What this sector needs is developmental investment. There’s a great need for liquidity. Because the power sector does not pay for all the gas it takes; it provides for about 60% of the cost. So the transmission company, the generating companies, the distribution companies, and the guys in gas production, are essentially in debt.

It is like a maze in which people can’t see their way through. However we all are seeking the way out which is why conferences such as these are needed to create a marketplace of ideas that will seek such pathways for a functional industry.


E&U Currently natural gas provides about 40% of energy for Nigeria’s power sector. What needs to happen to help domestic gas become a bigger part of Nigeria’s energy mix?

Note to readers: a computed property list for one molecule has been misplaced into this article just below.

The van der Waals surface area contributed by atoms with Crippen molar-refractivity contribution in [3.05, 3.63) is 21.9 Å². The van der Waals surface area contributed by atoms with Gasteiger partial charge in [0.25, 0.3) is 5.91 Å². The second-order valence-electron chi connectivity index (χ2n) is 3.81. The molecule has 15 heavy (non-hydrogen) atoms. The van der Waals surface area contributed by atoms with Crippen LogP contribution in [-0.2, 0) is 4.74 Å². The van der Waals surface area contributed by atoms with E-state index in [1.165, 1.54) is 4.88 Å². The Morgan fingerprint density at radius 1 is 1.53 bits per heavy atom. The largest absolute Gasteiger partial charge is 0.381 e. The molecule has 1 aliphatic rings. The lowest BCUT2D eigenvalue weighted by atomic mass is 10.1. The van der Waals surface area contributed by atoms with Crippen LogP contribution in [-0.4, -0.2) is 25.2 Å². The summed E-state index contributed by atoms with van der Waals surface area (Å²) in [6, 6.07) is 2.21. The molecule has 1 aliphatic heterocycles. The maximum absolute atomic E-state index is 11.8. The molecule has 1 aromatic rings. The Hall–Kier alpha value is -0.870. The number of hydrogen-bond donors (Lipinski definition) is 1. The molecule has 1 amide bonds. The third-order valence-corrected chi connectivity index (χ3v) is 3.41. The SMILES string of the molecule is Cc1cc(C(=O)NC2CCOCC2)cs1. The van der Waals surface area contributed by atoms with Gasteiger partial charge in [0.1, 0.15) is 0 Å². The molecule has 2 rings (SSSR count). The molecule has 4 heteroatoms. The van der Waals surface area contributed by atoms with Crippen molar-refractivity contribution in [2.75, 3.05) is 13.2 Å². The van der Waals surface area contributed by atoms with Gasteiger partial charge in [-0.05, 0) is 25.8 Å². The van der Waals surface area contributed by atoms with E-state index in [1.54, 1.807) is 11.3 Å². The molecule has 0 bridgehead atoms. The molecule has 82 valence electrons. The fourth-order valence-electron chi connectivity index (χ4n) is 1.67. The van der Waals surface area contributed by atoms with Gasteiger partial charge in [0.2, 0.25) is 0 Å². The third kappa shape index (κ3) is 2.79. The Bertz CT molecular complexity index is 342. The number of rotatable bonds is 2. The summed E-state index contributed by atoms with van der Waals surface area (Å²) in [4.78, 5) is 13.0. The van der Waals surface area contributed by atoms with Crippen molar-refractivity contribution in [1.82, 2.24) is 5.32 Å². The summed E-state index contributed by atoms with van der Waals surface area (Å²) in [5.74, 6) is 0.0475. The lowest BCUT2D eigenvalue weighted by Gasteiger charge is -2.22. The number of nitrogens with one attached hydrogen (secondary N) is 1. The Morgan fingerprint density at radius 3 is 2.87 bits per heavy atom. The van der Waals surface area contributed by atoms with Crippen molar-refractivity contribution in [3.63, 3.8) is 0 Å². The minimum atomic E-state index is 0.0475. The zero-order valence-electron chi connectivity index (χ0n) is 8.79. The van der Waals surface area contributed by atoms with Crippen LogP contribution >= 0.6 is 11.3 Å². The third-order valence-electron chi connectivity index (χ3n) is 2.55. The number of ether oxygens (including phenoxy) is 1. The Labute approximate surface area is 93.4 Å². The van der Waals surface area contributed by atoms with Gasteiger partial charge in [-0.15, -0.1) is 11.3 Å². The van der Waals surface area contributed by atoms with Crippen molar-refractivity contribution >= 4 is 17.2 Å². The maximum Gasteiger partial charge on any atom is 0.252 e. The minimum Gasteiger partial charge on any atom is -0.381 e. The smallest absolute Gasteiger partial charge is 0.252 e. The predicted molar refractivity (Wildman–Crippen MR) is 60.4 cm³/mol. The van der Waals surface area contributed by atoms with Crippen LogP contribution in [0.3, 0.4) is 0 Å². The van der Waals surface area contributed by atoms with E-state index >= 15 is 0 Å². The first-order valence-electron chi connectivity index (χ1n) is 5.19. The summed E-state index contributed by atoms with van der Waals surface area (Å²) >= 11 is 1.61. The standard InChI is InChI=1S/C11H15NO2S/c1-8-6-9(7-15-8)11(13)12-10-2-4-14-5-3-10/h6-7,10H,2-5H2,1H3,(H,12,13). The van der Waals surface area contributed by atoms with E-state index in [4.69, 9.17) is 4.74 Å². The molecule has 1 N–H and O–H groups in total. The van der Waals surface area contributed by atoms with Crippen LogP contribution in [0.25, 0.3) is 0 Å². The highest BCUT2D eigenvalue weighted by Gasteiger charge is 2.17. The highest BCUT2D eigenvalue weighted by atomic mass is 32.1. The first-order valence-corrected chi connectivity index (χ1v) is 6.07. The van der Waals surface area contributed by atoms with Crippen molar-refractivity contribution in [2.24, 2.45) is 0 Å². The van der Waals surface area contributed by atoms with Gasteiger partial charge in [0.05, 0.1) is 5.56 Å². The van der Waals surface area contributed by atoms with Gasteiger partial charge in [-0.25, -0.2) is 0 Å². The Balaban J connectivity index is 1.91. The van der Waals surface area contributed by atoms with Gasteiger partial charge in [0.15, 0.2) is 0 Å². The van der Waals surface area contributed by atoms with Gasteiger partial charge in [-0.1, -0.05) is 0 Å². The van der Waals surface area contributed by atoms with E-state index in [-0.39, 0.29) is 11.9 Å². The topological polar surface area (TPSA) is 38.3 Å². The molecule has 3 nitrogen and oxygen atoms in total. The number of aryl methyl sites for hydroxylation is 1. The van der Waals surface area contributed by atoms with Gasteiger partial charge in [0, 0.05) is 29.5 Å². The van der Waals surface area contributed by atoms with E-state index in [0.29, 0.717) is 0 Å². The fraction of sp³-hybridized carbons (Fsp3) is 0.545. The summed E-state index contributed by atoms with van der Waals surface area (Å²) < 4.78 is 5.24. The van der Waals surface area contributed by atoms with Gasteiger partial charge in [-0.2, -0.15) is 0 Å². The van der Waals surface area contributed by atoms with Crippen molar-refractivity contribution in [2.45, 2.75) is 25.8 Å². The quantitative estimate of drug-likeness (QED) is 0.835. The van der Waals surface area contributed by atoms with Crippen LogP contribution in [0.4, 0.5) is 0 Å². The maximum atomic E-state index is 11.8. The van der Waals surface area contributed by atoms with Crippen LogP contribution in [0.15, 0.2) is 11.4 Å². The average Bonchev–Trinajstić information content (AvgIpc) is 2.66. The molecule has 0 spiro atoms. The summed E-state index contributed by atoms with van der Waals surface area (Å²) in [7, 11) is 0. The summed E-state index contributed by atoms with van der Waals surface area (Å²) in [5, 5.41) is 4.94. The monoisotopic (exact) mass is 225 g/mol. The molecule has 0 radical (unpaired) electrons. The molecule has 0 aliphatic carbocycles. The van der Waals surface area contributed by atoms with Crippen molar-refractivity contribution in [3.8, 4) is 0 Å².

O.S. In one word it's improved liquidity in the Power Sector. As long as the Generating Companies can't effectively pay for gas, owing to liquidity issues, it will be a tall ask seeking to grow gas usage.


E&U Currently solar power provides just a tiny portion of Nigeria’s energy. Will this be expanding with new technologies to manage small scale distributed systems, mini grids and so forth?

O.S. Yes solar will always expand but the question is at what rate. The same factors hindering gas-based power will also affect solar. However, unlike gas, solar can grow at micro and pico levels.


E&U Quite a few utility-scale PPAs have been announced but not realized. Can Nigeria figure out how to finance large-scale solar projects?  

O.S. It's not so much about project finance but about the fact that the sector is illiquid. That is the sector runs at a loss. Not many people can finance a project that is running at a loss even at design stage.


E&U ‘Bode, thank you very much for your thoughts.

O.S. My pleasure.